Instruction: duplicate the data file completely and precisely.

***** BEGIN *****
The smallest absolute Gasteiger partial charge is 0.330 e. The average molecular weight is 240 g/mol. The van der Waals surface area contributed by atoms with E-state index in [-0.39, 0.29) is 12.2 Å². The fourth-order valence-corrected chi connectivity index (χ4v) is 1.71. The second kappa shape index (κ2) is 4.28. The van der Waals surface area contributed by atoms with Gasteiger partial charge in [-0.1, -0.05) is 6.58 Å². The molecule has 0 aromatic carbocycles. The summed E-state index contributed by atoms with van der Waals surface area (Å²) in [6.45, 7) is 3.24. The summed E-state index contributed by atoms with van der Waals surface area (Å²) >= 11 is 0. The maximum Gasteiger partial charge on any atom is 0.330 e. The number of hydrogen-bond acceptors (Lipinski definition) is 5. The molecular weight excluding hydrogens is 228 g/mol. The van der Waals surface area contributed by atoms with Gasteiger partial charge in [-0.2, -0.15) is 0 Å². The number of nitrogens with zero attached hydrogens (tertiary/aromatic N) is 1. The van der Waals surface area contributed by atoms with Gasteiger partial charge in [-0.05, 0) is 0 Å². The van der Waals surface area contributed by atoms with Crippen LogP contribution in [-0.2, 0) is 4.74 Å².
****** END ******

The smallest absolute Gasteiger partial charge is 0.330 e. The average molecular weight is 240 g/mol. The van der Waals surface area contributed by atoms with E-state index in [-0.39, 0.29) is 12.2 Å². The fourth-order valence-corrected chi connectivity index (χ4v) is 1.71. The second kappa shape index (κ2) is 4.28. The van der Waals surface area contributed by atoms with Gasteiger partial charge in [-0.1, -0.05) is 6.58 Å². The molecule has 0 aromatic carbocycles. The summed E-state index contributed by atoms with van der Waals surface area (Å²) in [6.45, 7) is 3.24. The summed E-state index contributed by atoms with van der Waals surface area (Å²) >= 11 is 0. The maximum Gasteiger partial charge on any atom is 0.330 e. The number of hydrogen-bond acceptors (Lipinski definition) is 5. The molecular weight excluding hydrogens is 228 g/mol. The van der Waals surface area contributed by atoms with Gasteiger partial charge in [-0.2, -0.15) is 0 Å². The number of nitrogens with zero attached hydrogens (tertiary/aromatic N) is 1. The van der Waals surface area contributed by atoms with Gasteiger partial charge in [-0.05, 0) is 0 Å². The van der Waals surface area contributed by atoms with Crippen LogP contribution in [-0.2, 0) is 4.74 Å².